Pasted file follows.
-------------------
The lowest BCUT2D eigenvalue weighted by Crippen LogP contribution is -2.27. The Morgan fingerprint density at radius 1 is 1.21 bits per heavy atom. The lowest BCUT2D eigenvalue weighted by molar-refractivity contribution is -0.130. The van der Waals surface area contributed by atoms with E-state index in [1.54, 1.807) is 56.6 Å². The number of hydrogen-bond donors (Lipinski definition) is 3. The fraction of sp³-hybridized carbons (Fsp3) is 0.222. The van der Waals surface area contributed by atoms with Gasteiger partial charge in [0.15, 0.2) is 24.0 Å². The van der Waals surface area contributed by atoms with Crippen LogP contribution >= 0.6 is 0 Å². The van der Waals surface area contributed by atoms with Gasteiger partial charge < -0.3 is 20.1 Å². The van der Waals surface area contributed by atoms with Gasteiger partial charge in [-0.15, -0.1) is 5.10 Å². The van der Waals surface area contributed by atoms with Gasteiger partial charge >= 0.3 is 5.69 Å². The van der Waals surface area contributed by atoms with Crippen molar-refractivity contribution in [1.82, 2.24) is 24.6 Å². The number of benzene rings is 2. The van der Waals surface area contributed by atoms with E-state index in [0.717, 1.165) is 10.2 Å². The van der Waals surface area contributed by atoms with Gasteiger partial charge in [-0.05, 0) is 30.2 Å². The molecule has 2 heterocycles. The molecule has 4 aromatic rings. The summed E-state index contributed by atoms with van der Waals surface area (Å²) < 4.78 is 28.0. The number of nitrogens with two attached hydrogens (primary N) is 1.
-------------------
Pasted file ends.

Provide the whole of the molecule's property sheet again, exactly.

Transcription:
The lowest BCUT2D eigenvalue weighted by Crippen LogP contribution is -2.27. The Morgan fingerprint density at radius 1 is 1.21 bits per heavy atom. The lowest BCUT2D eigenvalue weighted by molar-refractivity contribution is -0.130. The van der Waals surface area contributed by atoms with E-state index in [1.54, 1.807) is 56.6 Å². The number of hydrogen-bond donors (Lipinski definition) is 3. The fraction of sp³-hybridized carbons (Fsp3) is 0.222. The van der Waals surface area contributed by atoms with Gasteiger partial charge in [0.15, 0.2) is 24.0 Å². The van der Waals surface area contributed by atoms with Crippen LogP contribution >= 0.6 is 0 Å². The van der Waals surface area contributed by atoms with Gasteiger partial charge < -0.3 is 20.1 Å². The van der Waals surface area contributed by atoms with Gasteiger partial charge in [-0.15, -0.1) is 5.10 Å². The van der Waals surface area contributed by atoms with Gasteiger partial charge >= 0.3 is 5.69 Å². The van der Waals surface area contributed by atoms with Crippen molar-refractivity contribution in [1.82, 2.24) is 24.6 Å². The number of benzene rings is 2. The van der Waals surface area contributed by atoms with E-state index in [0.717, 1.165) is 10.2 Å². The van der Waals surface area contributed by atoms with Gasteiger partial charge in [-0.05, 0) is 30.2 Å². The molecule has 2 heterocycles. The molecule has 4 aromatic rings. The summed E-state index contributed by atoms with van der Waals surface area (Å²) < 4.78 is 28.0. The number of nitrogens with two attached hydrogens (primary N) is 1.